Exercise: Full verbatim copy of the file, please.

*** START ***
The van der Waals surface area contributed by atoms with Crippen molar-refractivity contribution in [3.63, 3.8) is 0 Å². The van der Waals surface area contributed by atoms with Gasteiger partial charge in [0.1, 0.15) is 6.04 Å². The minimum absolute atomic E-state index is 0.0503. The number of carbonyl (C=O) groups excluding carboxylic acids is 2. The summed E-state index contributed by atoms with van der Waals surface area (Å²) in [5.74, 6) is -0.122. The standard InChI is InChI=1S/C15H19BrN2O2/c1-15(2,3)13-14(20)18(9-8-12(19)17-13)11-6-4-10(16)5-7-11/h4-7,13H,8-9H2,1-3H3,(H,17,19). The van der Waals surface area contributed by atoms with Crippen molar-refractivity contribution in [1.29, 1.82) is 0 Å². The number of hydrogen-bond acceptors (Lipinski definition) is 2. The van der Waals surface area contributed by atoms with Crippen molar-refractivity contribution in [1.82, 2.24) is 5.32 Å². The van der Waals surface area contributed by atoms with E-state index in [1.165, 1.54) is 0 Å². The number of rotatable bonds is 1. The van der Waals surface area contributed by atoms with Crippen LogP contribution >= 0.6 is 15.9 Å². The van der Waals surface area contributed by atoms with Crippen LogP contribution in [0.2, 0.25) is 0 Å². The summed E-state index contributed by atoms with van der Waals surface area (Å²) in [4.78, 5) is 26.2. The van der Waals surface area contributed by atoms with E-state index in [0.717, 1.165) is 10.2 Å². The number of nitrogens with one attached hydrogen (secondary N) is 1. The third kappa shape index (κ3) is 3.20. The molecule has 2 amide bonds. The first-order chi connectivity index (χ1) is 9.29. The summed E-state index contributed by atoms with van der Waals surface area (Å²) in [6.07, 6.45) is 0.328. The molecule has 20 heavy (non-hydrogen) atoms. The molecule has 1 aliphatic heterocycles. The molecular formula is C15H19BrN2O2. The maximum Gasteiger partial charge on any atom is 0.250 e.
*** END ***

The van der Waals surface area contributed by atoms with Crippen molar-refractivity contribution in [3.63, 3.8) is 0 Å². The van der Waals surface area contributed by atoms with Gasteiger partial charge in [0.1, 0.15) is 6.04 Å². The minimum absolute atomic E-state index is 0.0503. The number of carbonyl (C=O) groups excluding carboxylic acids is 2. The summed E-state index contributed by atoms with van der Waals surface area (Å²) in [5.74, 6) is -0.122. The standard InChI is InChI=1S/C15H19BrN2O2/c1-15(2,3)13-14(20)18(9-8-12(19)17-13)11-6-4-10(16)5-7-11/h4-7,13H,8-9H2,1-3H3,(H,17,19). The van der Waals surface area contributed by atoms with Crippen molar-refractivity contribution in [1.29, 1.82) is 0 Å². The number of hydrogen-bond acceptors (Lipinski definition) is 2. The van der Waals surface area contributed by atoms with Crippen molar-refractivity contribution in [1.82, 2.24) is 5.32 Å². The van der Waals surface area contributed by atoms with E-state index in [1.165, 1.54) is 0 Å². The number of rotatable bonds is 1. The van der Waals surface area contributed by atoms with Crippen LogP contribution >= 0.6 is 15.9 Å². The van der Waals surface area contributed by atoms with Crippen LogP contribution in [0.2, 0.25) is 0 Å². The summed E-state index contributed by atoms with van der Waals surface area (Å²) in [4.78, 5) is 26.2. The van der Waals surface area contributed by atoms with E-state index in [0.717, 1.165) is 10.2 Å². The number of nitrogens with one attached hydrogen (secondary N) is 1. The third kappa shape index (κ3) is 3.20. The molecule has 2 amide bonds. The first-order chi connectivity index (χ1) is 9.29. The summed E-state index contributed by atoms with van der Waals surface area (Å²) in [6.07, 6.45) is 0.328. The molecule has 20 heavy (non-hydrogen) atoms. The molecule has 1 aliphatic heterocycles. The molecular formula is C15H19BrN2O2. The maximum Gasteiger partial charge on any atom is 0.250 e.